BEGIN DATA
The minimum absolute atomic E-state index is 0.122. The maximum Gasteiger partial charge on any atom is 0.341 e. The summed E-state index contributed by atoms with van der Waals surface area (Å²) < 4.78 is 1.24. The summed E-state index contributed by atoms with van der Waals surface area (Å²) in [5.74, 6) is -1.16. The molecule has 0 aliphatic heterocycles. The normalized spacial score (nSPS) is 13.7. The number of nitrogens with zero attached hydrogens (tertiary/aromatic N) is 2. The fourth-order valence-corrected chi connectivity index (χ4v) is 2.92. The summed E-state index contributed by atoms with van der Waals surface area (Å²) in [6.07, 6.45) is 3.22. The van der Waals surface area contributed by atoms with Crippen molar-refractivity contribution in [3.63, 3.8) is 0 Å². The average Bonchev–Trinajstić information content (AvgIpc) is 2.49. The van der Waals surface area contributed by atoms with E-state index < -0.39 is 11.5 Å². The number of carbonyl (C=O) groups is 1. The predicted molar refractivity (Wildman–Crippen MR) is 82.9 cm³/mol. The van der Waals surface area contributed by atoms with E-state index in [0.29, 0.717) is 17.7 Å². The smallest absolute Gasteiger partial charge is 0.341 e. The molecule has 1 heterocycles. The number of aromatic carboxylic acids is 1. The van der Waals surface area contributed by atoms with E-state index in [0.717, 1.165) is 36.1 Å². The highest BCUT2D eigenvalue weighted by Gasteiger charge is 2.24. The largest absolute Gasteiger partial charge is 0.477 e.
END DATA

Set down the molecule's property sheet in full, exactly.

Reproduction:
The minimum absolute atomic E-state index is 0.122. The maximum Gasteiger partial charge on any atom is 0.341 e. The summed E-state index contributed by atoms with van der Waals surface area (Å²) < 4.78 is 1.24. The summed E-state index contributed by atoms with van der Waals surface area (Å²) in [5.74, 6) is -1.16. The molecule has 0 aliphatic heterocycles. The normalized spacial score (nSPS) is 13.7. The number of nitrogens with zero attached hydrogens (tertiary/aromatic N) is 2. The fourth-order valence-corrected chi connectivity index (χ4v) is 2.92. The summed E-state index contributed by atoms with van der Waals surface area (Å²) in [6.07, 6.45) is 3.22. The van der Waals surface area contributed by atoms with Crippen molar-refractivity contribution in [3.63, 3.8) is 0 Å². The average Bonchev–Trinajstić information content (AvgIpc) is 2.49. The van der Waals surface area contributed by atoms with E-state index < -0.39 is 11.5 Å². The number of carbonyl (C=O) groups is 1. The predicted molar refractivity (Wildman–Crippen MR) is 82.9 cm³/mol. The van der Waals surface area contributed by atoms with E-state index in [0.29, 0.717) is 17.7 Å². The smallest absolute Gasteiger partial charge is 0.341 e. The molecule has 1 heterocycles. The number of aromatic carboxylic acids is 1. The van der Waals surface area contributed by atoms with E-state index in [0.717, 1.165) is 36.1 Å². The highest BCUT2D eigenvalue weighted by Gasteiger charge is 2.24. The largest absolute Gasteiger partial charge is 0.477 e.